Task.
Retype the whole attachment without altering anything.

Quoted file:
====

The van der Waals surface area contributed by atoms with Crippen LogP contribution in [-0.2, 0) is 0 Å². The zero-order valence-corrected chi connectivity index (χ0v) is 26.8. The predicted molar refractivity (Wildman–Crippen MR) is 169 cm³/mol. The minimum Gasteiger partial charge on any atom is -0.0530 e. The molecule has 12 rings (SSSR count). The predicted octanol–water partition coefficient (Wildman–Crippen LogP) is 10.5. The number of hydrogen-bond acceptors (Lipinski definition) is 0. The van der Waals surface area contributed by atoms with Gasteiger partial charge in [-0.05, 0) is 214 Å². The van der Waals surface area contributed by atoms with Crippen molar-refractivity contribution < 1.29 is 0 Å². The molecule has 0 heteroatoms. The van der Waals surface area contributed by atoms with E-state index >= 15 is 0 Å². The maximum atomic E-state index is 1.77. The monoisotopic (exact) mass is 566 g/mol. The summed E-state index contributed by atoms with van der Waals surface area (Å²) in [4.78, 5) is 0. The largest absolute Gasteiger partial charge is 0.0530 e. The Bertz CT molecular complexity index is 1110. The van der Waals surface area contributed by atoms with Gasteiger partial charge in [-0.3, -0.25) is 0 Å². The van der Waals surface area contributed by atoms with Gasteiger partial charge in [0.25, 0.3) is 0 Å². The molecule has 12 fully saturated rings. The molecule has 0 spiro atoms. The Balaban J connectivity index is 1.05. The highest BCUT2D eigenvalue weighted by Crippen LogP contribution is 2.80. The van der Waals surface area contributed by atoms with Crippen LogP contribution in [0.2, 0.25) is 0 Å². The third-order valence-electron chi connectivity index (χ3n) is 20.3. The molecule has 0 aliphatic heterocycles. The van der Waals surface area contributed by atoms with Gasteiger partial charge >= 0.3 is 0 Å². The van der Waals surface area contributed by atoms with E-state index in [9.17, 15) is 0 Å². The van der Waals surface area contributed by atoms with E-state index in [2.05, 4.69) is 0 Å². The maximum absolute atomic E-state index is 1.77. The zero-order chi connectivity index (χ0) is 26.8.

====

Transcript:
The van der Waals surface area contributed by atoms with Crippen LogP contribution in [-0.2, 0) is 0 Å². The zero-order valence-corrected chi connectivity index (χ0v) is 26.8. The predicted molar refractivity (Wildman–Crippen MR) is 169 cm³/mol. The minimum Gasteiger partial charge on any atom is -0.0530 e. The molecule has 12 rings (SSSR count). The predicted octanol–water partition coefficient (Wildman–Crippen LogP) is 10.5. The number of hydrogen-bond acceptors (Lipinski definition) is 0. The van der Waals surface area contributed by atoms with Gasteiger partial charge in [-0.05, 0) is 214 Å². The van der Waals surface area contributed by atoms with Crippen molar-refractivity contribution < 1.29 is 0 Å². The molecule has 0 heteroatoms. The van der Waals surface area contributed by atoms with E-state index >= 15 is 0 Å². The maximum atomic E-state index is 1.77. The monoisotopic (exact) mass is 566 g/mol. The summed E-state index contributed by atoms with van der Waals surface area (Å²) in [4.78, 5) is 0. The largest absolute Gasteiger partial charge is 0.0530 e. The Bertz CT molecular complexity index is 1110. The van der Waals surface area contributed by atoms with Gasteiger partial charge in [-0.3, -0.25) is 0 Å². The van der Waals surface area contributed by atoms with Gasteiger partial charge in [0.25, 0.3) is 0 Å². The molecule has 12 fully saturated rings. The molecule has 0 spiro atoms. The Balaban J connectivity index is 1.05. The highest BCUT2D eigenvalue weighted by Crippen LogP contribution is 2.80. The van der Waals surface area contributed by atoms with Crippen LogP contribution in [0.2, 0.25) is 0 Å². The third-order valence-electron chi connectivity index (χ3n) is 20.3. The molecule has 0 aliphatic heterocycles. The van der Waals surface area contributed by atoms with Gasteiger partial charge >= 0.3 is 0 Å². The van der Waals surface area contributed by atoms with E-state index in [9.17, 15) is 0 Å². The van der Waals surface area contributed by atoms with E-state index in [2.05, 4.69) is 0 Å². The maximum absolute atomic E-state index is 1.77. The zero-order chi connectivity index (χ0) is 26.8.